The Hydrological System – David Cloud


(Friday Church News Notes, April 27, 2018,,, 866-295-4143)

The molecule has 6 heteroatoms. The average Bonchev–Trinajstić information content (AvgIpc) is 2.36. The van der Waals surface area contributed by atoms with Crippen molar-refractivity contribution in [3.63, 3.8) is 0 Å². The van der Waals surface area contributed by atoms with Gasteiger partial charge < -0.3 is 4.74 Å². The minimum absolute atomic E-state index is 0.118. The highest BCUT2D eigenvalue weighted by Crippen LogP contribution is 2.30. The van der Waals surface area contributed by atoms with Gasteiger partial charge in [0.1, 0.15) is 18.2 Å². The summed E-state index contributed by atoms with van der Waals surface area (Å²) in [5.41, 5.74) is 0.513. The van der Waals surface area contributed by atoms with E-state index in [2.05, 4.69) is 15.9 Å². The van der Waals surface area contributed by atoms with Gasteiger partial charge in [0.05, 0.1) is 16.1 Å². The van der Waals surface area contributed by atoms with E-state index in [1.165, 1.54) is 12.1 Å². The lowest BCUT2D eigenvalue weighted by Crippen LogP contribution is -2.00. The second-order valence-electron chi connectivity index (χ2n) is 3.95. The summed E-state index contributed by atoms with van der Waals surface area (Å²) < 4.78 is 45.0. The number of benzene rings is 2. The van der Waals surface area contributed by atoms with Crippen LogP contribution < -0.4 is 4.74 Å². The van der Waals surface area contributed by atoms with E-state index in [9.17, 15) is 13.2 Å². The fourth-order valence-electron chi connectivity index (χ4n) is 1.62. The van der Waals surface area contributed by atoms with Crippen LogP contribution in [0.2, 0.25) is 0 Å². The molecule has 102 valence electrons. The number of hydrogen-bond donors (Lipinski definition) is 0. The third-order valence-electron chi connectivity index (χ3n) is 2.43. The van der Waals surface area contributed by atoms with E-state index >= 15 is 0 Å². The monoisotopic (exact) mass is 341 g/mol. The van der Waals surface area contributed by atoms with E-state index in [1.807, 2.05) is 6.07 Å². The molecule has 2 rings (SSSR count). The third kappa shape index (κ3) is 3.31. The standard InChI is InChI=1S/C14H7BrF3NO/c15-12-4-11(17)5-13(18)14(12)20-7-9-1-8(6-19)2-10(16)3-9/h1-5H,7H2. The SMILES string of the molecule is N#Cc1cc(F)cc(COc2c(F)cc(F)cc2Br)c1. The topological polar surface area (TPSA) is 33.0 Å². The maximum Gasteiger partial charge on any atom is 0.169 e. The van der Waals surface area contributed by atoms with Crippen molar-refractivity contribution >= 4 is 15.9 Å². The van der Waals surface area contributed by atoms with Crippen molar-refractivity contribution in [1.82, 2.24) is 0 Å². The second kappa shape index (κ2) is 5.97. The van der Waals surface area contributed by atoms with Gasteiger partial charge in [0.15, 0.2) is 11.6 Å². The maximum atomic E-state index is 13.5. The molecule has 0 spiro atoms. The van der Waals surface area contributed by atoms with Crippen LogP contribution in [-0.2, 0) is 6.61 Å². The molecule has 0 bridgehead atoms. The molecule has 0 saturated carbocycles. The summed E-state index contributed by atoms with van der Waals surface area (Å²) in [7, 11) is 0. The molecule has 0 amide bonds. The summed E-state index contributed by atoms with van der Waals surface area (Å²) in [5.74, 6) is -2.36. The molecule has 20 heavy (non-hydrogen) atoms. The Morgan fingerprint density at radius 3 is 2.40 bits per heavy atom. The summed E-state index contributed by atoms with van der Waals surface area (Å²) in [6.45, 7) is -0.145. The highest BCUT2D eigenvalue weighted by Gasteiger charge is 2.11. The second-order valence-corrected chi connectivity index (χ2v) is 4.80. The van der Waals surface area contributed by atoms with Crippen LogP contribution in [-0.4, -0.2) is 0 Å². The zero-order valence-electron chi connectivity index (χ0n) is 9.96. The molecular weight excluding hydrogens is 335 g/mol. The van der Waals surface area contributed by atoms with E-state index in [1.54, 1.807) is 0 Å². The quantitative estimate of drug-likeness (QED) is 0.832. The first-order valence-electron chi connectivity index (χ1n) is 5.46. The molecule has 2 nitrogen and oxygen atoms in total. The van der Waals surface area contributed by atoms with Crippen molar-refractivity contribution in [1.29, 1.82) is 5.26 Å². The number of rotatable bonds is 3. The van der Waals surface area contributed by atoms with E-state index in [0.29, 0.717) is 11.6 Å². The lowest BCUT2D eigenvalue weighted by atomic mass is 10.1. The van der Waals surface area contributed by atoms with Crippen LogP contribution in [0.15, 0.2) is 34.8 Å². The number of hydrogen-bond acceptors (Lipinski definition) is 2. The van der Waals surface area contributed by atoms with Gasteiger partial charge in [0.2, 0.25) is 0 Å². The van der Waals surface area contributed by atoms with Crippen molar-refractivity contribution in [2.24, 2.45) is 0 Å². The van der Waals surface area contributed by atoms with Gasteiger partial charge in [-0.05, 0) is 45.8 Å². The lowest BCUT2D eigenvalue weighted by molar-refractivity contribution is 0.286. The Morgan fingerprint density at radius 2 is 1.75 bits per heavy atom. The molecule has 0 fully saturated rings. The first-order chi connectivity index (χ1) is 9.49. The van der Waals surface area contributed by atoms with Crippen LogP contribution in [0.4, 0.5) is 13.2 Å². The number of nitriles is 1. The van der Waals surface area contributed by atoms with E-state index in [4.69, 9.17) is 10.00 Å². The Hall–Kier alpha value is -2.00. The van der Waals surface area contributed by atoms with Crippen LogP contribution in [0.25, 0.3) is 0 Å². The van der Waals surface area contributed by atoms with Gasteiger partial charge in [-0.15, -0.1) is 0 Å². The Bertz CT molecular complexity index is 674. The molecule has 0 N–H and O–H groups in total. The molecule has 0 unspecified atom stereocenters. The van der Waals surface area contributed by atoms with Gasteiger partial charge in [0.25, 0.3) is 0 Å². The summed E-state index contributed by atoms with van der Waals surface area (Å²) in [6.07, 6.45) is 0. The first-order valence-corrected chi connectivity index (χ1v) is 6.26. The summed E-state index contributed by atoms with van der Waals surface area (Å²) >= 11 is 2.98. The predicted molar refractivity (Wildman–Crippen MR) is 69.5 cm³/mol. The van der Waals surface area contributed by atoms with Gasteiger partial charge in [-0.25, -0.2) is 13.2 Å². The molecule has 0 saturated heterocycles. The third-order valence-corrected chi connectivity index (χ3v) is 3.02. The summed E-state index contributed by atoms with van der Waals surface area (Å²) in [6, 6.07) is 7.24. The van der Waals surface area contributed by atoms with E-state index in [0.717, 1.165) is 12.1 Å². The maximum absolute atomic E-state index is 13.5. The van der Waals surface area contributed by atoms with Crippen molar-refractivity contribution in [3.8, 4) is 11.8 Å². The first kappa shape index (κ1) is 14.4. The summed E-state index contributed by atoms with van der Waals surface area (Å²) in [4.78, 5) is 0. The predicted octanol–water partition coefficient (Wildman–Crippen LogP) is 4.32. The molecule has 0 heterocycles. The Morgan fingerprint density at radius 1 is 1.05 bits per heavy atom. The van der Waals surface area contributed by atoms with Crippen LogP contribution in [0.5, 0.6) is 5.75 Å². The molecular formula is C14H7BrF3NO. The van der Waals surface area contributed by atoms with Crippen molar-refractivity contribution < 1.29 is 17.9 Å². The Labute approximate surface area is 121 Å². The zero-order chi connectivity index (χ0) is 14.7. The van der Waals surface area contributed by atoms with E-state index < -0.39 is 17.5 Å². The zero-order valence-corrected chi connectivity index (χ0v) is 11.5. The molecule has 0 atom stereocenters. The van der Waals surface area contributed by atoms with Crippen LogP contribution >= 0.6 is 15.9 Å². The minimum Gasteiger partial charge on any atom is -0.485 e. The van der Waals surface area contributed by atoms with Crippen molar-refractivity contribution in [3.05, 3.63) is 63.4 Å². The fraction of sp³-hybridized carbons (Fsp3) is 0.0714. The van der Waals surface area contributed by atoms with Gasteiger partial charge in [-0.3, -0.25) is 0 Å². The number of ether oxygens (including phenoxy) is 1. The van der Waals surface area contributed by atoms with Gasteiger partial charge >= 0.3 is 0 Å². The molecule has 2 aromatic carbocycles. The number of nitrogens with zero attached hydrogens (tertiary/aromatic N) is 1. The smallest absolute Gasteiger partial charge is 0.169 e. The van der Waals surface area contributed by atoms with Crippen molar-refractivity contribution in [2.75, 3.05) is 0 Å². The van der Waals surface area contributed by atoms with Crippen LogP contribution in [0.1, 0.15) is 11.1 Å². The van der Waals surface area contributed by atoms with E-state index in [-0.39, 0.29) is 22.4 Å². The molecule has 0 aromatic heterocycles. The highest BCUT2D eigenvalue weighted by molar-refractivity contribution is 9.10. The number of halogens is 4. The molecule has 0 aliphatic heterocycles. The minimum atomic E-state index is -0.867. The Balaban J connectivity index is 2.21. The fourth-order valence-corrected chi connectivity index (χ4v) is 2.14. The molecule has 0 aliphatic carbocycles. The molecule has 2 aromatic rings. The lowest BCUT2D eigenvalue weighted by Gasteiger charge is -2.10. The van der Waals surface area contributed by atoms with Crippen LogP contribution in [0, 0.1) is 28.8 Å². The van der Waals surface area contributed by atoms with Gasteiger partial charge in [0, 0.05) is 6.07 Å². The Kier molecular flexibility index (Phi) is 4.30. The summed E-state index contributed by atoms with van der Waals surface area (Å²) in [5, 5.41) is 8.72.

“When he uttereth his voice, there is a multitude of waters in the heavens, and he causeth the vapours to ascend from the ends of the earth; he maketh lightnings with rain, and bringeth forth the wind out of his treasures” (Jeremiah 10:13). In describing God’s power and wisdom, the Bible refers to the great hydrological system. (See also Job 38:25-30, 34-35 and Amos 5:8.) Jeremiah mentions “the multitude of waters in the heavens” (referring to the clouds which hold great volumes of water); “the vapours to ascend from the ends of the earth” (referring to the condensation and evaporation and evapotranspiration processes where water is carried aloft from the earth); the “lightnings” (lightning is an essential part of the hydrological system, though only dimly understood by modern science; it is an element of the electrification of the cloud system whereby “the storm clouds are charged like giant capacitors in the sky”; lightning strikes the earth about 100 times per second; it contains up to one billion volts of electricity, can be five times hotter than the sun, and can travel at 200 million mph); “with rain” (referring to the return of water to the earth by precipitation), “the wind” (which controls the movement of the clouds and affects precipitation). By the global hydrological cycle, water, which is essential for life, is purified and redistributed and replenished. At its heart is the mysterious and marvelous element of water itself, which is capable of changing states between liquid, vapor, and ice. Jeremiah says God is in control of these things. “He uttereth … he causeth … he maketh .. he bringeth forth.” These processes are not “natural” in the sense of having evolved or having a life of their own. The Creator is not an absentee God. He upholds all things (Heb. 1:3). By him all things consist (Col. 1:17).

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